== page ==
Chattanoogans and Americans everywhere are remembering the life of former President George H.W. Bush following his death Friday night at the age of 94.
His passing comes after a long and rich life full of ambition, service and goodwill – most of which was demonstrated in some form during at least five trips he made to Chattanooga over the years.
His wife, Barbara, who died on April 17, actually topped him with at least six visits, one or two of which were on her own to support worthy charities and causes.
Bush’s parents lived briefly in Kingsport, Tenn., in the early 1920s before he was born, the first formal Bush visit to Chattanooga apparently came in early May 1980.
On the day of the Tennessee Primary for president and other local races, he made a last-minute campaign pitch during a news conference at Lovell Field’s Hangar One. With him was state Sen. and future Knoxville Mayor Victor Ashe, one of the few state elected leaders to support him.
The late push apparently did no good, however, as future President Ronald Reagan received 80 percent of the votes among Hamilton County Republicans, compared to only 14 percent for Mr. Bush.
But Mr. Bush would not be down for long, as he was eventually picked as Mr. Reagan’s vice presidential running mate, and they went on to defeat incumbent Jimmy Carter in a landslide in November 1980.
His next visit came on Oct. 6, 1985, when the longtime Episcopalian was presented an honorary doctor of civil laws degree at the University of the South at Sewanee by Vice Chancellor Robert Ayres Jr.
Later that Sunday, Vice President and Mrs. Bush took part in a $50-per-person fund-raising reception at the downtown Trade Center/Holiday Inn, followed by a dinner afterward that cost $500 per person and $750 per couple. The money was to go to fund the 1986 Tennessee gubernatorial and Third District congressional races.
Although wife Barbara came during the 1988 campaign for president when Mr. Bush was running to succeed term-limited Ronald Reagan, he apparently did not.
However, Mr. Bush did come in 1992, when he was running for re-election. Perhaps the reason he came that year was that Bill Clinton had picked Sen. Al Gore from Tennessee as his running mate, and Mr. Bush knew he needed to fight for votes in Tennessee.
On Sept. 29, 1992, some 7,200 supporters jammed the tarmac at Signal Aviation to hear him. Some high school bands played “Rocky Top” a few times as the supporters awaited his arrival, and the popular UT and UTC fight song was also played as he approached the speaking podium.
Country music stars Ricky Skaggs and Naomi Judd also entertained, as did the local Forester Sisters.
Attending with President Bush were former Gov. Lamar Alexander and former White House Chief of Staff Howard Baker.
Knowing his poll numbers were not looking overly good, he went on the attack against former Arkansas Gov. Clinton in his 30-minute speech, criticizing his record as governor by citing the state health insurance and civil rights programs.
He also criticized the pollution of the White River in Arkansas under Gov. Clinton’s watch and found a connection to Chattanooga by saying, “I’m told that there’s a new aquarium in town and maybe they’ll have a live fish from the polluted White River in Arkansas. That would be a rare species exhibit.”
As was written up in the papers afterward, Mr. Bush greeted a few people standing near him after his speech, and Chattanoogan Linda Hisey said she received a greeting kiss from the president.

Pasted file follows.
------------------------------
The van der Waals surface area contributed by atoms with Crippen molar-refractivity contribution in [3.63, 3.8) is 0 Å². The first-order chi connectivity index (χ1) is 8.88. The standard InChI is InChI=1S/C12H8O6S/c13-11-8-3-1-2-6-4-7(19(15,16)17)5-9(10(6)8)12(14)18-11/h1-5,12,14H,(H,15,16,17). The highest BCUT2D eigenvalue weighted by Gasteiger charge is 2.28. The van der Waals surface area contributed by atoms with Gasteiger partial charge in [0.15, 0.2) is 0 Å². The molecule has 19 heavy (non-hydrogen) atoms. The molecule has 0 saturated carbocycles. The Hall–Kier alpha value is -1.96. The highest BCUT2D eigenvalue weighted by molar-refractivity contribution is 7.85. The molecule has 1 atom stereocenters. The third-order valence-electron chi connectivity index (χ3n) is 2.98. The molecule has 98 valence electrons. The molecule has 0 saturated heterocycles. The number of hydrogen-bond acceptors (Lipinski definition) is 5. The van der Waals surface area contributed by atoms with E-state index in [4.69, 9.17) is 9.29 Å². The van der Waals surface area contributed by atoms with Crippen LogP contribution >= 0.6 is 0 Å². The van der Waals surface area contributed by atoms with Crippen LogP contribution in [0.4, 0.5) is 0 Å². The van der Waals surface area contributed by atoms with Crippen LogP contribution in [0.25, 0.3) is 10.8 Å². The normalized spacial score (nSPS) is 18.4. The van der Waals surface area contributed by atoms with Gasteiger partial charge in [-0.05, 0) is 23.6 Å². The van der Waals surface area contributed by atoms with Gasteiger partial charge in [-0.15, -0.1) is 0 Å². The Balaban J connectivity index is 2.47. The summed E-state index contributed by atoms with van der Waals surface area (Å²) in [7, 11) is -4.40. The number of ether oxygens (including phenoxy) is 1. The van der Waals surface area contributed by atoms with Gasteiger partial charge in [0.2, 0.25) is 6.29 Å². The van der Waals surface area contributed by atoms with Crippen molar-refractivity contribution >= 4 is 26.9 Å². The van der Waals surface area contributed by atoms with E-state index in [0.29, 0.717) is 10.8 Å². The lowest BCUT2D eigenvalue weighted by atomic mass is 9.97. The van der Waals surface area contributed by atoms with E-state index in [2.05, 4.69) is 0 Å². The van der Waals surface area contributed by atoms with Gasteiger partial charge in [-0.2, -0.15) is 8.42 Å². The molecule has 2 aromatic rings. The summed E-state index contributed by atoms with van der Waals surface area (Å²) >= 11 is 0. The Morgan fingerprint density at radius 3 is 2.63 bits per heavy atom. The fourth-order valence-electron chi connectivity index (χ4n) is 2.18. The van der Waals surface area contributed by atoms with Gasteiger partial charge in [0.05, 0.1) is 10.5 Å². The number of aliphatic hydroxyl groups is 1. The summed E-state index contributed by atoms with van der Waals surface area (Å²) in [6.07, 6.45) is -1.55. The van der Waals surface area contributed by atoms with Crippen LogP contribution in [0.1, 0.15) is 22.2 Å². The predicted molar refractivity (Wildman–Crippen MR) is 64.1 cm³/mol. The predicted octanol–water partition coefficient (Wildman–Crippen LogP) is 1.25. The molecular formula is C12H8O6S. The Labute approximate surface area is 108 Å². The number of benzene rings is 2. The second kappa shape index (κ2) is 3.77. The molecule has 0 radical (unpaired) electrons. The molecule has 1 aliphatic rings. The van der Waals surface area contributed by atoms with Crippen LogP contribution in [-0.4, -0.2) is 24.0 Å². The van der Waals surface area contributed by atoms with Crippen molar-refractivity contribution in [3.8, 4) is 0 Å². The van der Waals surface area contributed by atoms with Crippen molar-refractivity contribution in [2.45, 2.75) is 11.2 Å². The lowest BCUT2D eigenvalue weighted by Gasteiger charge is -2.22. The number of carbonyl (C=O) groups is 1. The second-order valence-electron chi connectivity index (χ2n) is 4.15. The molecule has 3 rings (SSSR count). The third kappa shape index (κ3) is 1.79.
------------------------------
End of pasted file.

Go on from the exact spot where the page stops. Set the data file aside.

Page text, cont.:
Mr. Bush would lose to President Clinton in part due to the stagnant economy, and he would go on to become a gracious and popular ex-president, even becoming a good friend of President Clinton after they both left office.
Americans even learned later that he had quite an emotional side and would often cry when reminiscing about his family.
On April 1, 2000, former President Bush – who was no doubt more relaxed than he had been while on the campaign trail – came to Chattanooga with his wife to help christen the new BellSouth Park downtown. Adorning a Chattanooga Lookouts jacket, he threw out the opening pitch with Barbara and they greeted the players of both the Baltimore Orioles and Cincinnati Reds who were playing an exhibition game.
They were good friends with Lookouts co-owners Frank Burke and his father, Daniel Burke. The Bushes had known the elder Burkes for years in both New York and Maine.
The Bushes then left the game to attend a $1,000-a-couple fund-raising reception at the home of then-developer – and later Mayor and U.S. Senator – Bob Corker at 1649 Minnekahda Road in Riverview. Mrs. Bush had also attended a fund-raiser there 12 years before when the home was owned by Gordon Street.
Mr. Bush – who would later be profiled in the popular 2015 biography, “Destiny and Power,” written by former Chattanoogan Jon Meacham – also enjoyed a little fine dining at least one more time in Chattanooga, although it was in a lower-key setting.
A day or two after the fact, Chattanoogans learned that on April 2, 2003, he had flown into Chattanooga to eat with two unidentified friends at J. Alexander’s restaurant at Hamilton Place.
Accompanied by 12 Secret Service agents, he reportedly enjoyed a strip steak and a vodka on the rocks. He supposedly greeted customers and was given a standing ovation when he left.
“He was kind and gentle, very engaging to everybody he talked to,” Nashville-based J. Alexander’s Corp. CEO Lonnie Stout II told the Chattanooga Times Free Press afterward.
He was saluted then at J. Alexander’s, and now most Americans – Republicans and Democrats alike – are praising his life of positive service and civility as well.